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  • Native American Philanthropy: Giving in Humble Ways
    August 30, 2012
    Although we often hear about the challenges that Native Americans face in terms of poverty and reservation life, these individuals make significant contributions to the American economy and philanthropy. In 2010, Native Americans contributed $12 billion to the nation’s economy. Moreover, Native American businesses have increased 100 percent in the last 20 years. Often overlooked, Native Americans have great potential for philanthropic giving and a long tradition of it.
  • CMN opens $5M tech lab Computer center open for public use
    August 17, 2012
    The College of the Menominee Nation officially threw open the doors to its $5 million community technology center Friday on its Keshena campus.
  • Chandler named Educator of the Year
    August 15, 2012
    Dr. Lynette Chandler, Bi-dah-tha “Dancing Woman” (member of the Aaniiih and of Nakoda descent) and Director of the White Clay Language Immersion School (WCLIS) accepted the Montana Indian Education Association (MIEA) “Educator of the Year” Award for 2012. This award is for individuals who have demonstrated exemplary leadership in Indian education, are outstanding in their work, and have contributed to the betterment of Indian education. WCLIS is under the umbrella of the Aaniiih Nakoda College and is a private school on campus.
  • Crow Tribe gets language immersion grant
    August 15, 2012
    The Crow Nation has been awarded a three-year grant to help it preserve its language among the youngest members of the tribe. The tribe received word Monday that it is a recipient of a Native American Language Preservation and Maintenance grant from the Administration for Native Americans of the U.S. Department of Health and Human Services. Read more: http://billingsgazette.com/news/state-and-regional/montana/crow-tribe-gets-language-immersion-grant/article_3730b364-b6f8-5d84-ac7f-ad9267888569.html#ixzz2AA3RbaV2
  • Native Americans compete in Olympics
    August 10, 2012
    Four Native American athletes competed in the XXX Olympic Summer Games in London, England. Three represented the United States and one hailed from Canada. Native Hawaiian Anae Tumua won gold at the 2012 London Olympic Games as part of the U.S. Women’s Water Polo team. (U.S. Water Polo photo) As part of the U.S. Women’s Water Polo team, Native Hawaiian Anae Tumua won gold as the U.S. beat Spain 8-5 in the final on Thursday, Aug. 9. This marks the first time the U.S. Women’s team has won gold in the sport.
  • Northwest Indian College to offer second bachelor’s degree in fall 2012 Read more here: http:/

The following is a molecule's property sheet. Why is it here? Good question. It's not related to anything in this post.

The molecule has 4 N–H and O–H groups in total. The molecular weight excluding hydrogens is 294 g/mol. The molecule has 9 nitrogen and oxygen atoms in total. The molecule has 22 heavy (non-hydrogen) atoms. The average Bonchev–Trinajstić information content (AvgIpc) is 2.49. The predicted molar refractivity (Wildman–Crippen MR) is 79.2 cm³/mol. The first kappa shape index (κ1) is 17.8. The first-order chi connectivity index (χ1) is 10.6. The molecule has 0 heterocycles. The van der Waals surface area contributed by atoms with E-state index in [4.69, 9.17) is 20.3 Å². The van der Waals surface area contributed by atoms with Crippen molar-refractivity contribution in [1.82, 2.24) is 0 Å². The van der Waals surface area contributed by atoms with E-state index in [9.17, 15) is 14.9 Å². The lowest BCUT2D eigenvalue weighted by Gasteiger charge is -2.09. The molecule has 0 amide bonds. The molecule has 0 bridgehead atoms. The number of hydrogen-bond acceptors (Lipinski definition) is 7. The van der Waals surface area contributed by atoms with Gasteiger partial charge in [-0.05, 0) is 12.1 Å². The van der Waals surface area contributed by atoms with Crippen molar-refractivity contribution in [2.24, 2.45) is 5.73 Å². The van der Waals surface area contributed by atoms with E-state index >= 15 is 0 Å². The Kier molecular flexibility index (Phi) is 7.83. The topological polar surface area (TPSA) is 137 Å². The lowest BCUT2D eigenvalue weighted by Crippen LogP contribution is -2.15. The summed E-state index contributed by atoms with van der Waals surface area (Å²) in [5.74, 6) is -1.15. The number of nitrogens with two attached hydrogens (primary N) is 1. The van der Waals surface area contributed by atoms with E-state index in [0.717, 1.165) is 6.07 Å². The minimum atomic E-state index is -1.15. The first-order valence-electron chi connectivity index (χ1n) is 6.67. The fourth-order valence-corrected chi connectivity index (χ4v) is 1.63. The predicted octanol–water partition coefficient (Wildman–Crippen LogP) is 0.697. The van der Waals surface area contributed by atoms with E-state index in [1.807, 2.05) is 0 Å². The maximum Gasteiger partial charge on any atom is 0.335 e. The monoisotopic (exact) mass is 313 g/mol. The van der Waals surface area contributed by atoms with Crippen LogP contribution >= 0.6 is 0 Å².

August 10, 2012
    Northwest Indian College will offer a second bachelor’s degree beginning this fall. The Northwest Commission on Colleges and Universities in May approved NWIC’s plan to offer the bachelor’s degree in native studies leadership, which college officials said would give students a chance to pursue a four-year degree rooted in tribal knowledge. Read more here: http://blogs.bellinghamherald.com/schools/higher-education/northwest-indian-college-to-offer-second-bachelor%E2%80%99s-degree-in-fall-2012/#storylink=cpy
  • UND Partners with Sitting Bull College on Social Work Degree Program
    August 9, 2012
    GRAND FORKS, N.D. (NewsDakota.com) The University of North Dakota Department of Social Work together with officials from Sitting Bull College on the Standing Rock Reservation are collaborating on a new UND undergraduate Social Work degree being offered starting Friday, Sept. 14.
  • Benefits of social workers who come from tribal community
    August 8, 2012
    With four words, Korina Barry sums up her teens, the times and impetus that helped put her in the chair where she sits today, aiding others. “It’s been a ride,’’ she says. Those were make-or-break years. “I struggled with school and [home life] not being stable. I didn’t really know how to deal with my father being in prison and my mom really not being in my life because she had her own issues going on. I just kind of rebelled,’’ she can see now.
  • Former dean becomes president of Northwest Indian College
    August 8, 2012
    LUMMI RESERVATION - For the first time in nearly 10 years, Northwest Indian College has a new president. Justin Guillory, former dean of academics and distance learning for the college, began serving in the top post July 27. The 37-year-old replaces Cheryl Crazy Bull, who has been appointed president and CEO of the Denver-based American Indian College Fund. Read more here: http://www.thenewstribune.com/2012/08/09/2247896/former-dean-becomes-president.html#storylink=cpy
  • New app for equipment teaches kids Dakota language
    August 1, 2012
    MARTY (AP) — The Marty Indian School on the Yankton Indian Reservation in South Dakota has released a new language app designed to teach children the Dakota language. The app is called Dakota One. It includes more than 700 sound files and images in 25 categories including animals, numbers and clothing. A news release from the school says the app is available to download for the iPad, iPod Touch and iPhone for $9.99 from the iTunes store. The Dakota language is spoken by the Dakota people of the Sioux tribes. It is closely related to the Lakota language.